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Russian naval base in Abkhazia ‘could open this year’

16 January 2024
A Russian warship. Image via Sputnik.

The head of Abkhazia’s Security Council has stated that a planned Russian naval base could begin operating in Abkhazia as early as this year.

Sergei Shamba told Russian state news agency RIA on 12 January that the planned port in Ochamchira (Ochamchire) was still in the design phase. He added that the base would serve to ensure the security of Abkhazia.

‘Since 2008, we have had no incidents with the seizure of ships at sea, the situation in the border area is calm’, said Shamba.

Abkhazian President Aslan Bzhaniya first announced the construction of the base in October 2023. Since the full-scale invasion of Ukraine, Russia’s Black Sea Fleet, headquartered in occupied Crimea, has repeatedly come under attack from Ukrainian drones and missiles.

[Read more: Russia to establish naval base in Abkhazia]

After Bzhaniya’s announcement of the naval base, Ukrainian President Volodymyr Zelensky vowed to strike Russian warships stationed in Abkhazia.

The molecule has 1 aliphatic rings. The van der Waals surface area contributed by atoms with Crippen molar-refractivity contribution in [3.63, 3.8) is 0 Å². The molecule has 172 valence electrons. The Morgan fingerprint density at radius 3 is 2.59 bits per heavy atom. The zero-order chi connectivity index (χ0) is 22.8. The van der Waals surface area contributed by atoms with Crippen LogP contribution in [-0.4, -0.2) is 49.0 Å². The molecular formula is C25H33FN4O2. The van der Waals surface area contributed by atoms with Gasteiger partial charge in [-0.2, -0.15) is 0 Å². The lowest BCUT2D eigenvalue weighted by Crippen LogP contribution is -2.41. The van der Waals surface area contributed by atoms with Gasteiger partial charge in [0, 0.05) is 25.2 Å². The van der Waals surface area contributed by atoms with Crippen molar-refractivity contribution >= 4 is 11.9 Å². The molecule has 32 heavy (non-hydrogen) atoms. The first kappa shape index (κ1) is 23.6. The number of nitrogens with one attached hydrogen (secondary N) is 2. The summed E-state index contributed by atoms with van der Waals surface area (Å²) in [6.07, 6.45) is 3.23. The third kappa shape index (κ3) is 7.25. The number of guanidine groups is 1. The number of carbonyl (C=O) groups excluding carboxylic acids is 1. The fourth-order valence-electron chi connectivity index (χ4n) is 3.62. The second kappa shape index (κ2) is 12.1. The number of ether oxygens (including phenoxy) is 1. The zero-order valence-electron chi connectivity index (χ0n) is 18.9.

‘The Russian leader was forced to announce the creation of a new base for the Black Sea Fleet […] as far as possible from Ukrainian missiles and sea drones, but we will get them everywhere’, Zelensky said.


In response, Bzhaniya accused Ukraine of wanting to ‘provoke a military situation in the Caucasus and unleash a new bloody war’.

Georgian officials have also objected to the base. However, Alexander Khrolenko, a journalist at Russian state media Sputnik, wrote that Russia ‘does not intend to threaten anyone’ from the planned naval base, noting that the base would be located 300 kilometres away from Tbilisi. 

The port in Ochamchira has been under Russian control since 2009; Russia has since used it for the construction of ships and boats and has protected it with its own border guards.

 For ease of reading, we choose not to use qualifiers such as ‘de facto’, ‘unrecognised’, or ‘partially recognised’ when discussing institutions or political positions within Abkhazia, Nagorno-Karabakh, and South Ossetia. This does not imply a position on their status.

Read in Azerbaijani on Mikroskop Media.
Read in Armenian on CivilNet.
Read in Georgian on On.ge.
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